As is the case with The Strokes, most songs feature large, cathartic choruses with highly sing-a-longable hooks that resolve, or at least validate, the harried indecision and regret the narrator relates through the verses. They're full of blippy bloops and synths that sound like they might be guitars (or maybe it's the other way around), and experiments in genre cross-pollination. "4 Chords of the Apocalypse" is an exercise in waltzy balladeering that Julian pulls off within his singular vocal style, while the similarly-metered "Ludlow St." is a cheesy futuristic sad cowboy song with a jarringly chromatic ukelele solo. "River of Brake Lights" is a song that never seems to know what it's trying to be, and flounders about, confounding attempts to decipher any tonal intention, at times under a repeated incantation of "getting the hang of it/timing is everything/timing the hang of it/getting is everything/getting the time of it/everything hangs on this/hanging the getting of/timing is everything", or something to that effect.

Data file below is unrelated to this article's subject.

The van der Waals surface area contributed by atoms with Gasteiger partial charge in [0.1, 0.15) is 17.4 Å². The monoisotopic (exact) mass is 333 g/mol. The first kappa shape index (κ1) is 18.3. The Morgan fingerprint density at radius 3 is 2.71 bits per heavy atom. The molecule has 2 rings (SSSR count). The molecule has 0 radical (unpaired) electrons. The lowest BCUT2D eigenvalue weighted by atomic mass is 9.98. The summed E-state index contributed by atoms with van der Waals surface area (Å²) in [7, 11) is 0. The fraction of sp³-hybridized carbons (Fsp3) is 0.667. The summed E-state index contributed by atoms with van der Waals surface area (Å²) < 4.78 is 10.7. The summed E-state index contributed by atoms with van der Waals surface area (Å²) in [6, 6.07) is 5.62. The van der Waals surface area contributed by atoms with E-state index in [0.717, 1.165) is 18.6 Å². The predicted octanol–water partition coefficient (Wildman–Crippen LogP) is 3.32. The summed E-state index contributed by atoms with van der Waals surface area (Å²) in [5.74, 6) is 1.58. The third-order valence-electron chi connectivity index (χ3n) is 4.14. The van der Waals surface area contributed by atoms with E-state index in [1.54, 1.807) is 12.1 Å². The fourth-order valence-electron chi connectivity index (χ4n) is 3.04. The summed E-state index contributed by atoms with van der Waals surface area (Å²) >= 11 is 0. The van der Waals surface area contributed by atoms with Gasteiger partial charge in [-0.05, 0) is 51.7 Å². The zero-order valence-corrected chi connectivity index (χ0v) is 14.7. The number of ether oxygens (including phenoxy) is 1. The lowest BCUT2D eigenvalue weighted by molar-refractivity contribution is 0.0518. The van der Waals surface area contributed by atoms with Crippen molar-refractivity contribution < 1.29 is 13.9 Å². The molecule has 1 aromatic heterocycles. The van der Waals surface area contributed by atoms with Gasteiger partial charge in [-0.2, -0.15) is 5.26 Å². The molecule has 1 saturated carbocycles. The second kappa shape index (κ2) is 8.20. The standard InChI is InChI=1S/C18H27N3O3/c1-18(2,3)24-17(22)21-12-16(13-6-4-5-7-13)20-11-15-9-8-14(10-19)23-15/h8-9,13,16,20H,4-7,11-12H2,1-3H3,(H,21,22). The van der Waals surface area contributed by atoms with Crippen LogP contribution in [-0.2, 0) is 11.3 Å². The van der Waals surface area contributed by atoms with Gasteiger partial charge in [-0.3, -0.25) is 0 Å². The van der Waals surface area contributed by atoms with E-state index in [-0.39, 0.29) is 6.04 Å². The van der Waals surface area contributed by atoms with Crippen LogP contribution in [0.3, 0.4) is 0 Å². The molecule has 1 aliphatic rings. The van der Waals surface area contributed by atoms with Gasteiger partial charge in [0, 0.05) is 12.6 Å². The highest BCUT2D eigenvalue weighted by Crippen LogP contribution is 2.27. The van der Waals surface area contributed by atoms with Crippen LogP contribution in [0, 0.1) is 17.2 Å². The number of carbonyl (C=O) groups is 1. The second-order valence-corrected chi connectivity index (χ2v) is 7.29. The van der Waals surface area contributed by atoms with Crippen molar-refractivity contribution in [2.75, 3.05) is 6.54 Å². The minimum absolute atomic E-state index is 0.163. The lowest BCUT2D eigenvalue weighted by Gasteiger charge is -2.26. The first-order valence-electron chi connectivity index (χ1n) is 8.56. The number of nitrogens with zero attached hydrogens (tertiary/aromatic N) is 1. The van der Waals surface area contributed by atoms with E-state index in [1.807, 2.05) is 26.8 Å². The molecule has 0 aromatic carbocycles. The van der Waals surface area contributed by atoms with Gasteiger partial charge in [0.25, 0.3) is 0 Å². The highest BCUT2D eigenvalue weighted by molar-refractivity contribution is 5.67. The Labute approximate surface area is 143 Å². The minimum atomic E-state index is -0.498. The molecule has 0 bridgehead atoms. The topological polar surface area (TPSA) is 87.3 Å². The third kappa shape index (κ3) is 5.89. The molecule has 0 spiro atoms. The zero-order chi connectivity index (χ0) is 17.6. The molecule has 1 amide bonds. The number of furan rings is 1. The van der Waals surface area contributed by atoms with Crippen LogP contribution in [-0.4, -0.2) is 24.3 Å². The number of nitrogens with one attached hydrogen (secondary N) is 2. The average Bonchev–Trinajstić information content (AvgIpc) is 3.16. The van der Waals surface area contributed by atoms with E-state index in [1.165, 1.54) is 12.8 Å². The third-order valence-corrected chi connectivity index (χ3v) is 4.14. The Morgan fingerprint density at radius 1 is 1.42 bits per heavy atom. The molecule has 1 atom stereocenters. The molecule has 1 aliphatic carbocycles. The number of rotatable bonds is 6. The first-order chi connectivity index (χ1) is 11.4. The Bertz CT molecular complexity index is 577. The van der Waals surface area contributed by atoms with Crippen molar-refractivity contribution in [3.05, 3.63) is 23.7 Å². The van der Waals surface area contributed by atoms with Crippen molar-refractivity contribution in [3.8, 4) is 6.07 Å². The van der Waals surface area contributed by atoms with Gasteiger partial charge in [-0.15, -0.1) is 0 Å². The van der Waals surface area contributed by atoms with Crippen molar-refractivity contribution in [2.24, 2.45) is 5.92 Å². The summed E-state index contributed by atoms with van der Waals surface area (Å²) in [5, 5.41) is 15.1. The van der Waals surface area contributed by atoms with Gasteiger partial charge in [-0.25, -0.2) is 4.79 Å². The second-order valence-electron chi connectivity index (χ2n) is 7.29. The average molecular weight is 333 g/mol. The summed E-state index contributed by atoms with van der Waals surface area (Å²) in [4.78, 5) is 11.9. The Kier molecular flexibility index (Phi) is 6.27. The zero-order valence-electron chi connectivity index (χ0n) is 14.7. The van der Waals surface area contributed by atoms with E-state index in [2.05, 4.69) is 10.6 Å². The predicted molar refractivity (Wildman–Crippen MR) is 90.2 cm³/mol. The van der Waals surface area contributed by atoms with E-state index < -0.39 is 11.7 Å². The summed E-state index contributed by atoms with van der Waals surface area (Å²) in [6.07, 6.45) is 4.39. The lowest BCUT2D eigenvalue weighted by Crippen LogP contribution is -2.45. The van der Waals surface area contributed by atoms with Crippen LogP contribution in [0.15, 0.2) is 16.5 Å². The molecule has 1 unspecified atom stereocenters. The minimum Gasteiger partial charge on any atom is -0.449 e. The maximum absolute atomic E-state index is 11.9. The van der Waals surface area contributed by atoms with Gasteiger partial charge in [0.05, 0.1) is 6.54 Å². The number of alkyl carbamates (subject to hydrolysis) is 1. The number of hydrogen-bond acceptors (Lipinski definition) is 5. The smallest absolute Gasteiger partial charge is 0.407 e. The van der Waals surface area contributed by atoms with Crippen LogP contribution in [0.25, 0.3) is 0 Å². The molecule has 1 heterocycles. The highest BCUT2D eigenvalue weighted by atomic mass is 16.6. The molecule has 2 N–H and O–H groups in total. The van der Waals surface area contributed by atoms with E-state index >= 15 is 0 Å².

There are some truly inspired moments on Phrazes, but they're often undermined by the deliberately hokey casiotone of the arrangements, which feel canned and sterile when not handled properly. Casablancas has a tendency to use discordancy as an effect, a way to prove that he doesn't just write pop songs. But, when the atonality is pasted on, and not part of the crucial structure of the composition, it feels like just that: an effect, or worse, an affectation. The songs that work the most are the ones that rely on his natural gravitation to tunefulness. The album opener, "Out of the Blue", the big single, "11th Dimension", and the Flock-of-Seagulls-tinged "Left & Right in the Dark", in which he stretches his vocal range out of the mope he's best known for, are the highlights of the collection, and the best example of synergy between his back-handedly soulful singing and clinical approach to knob twiddling.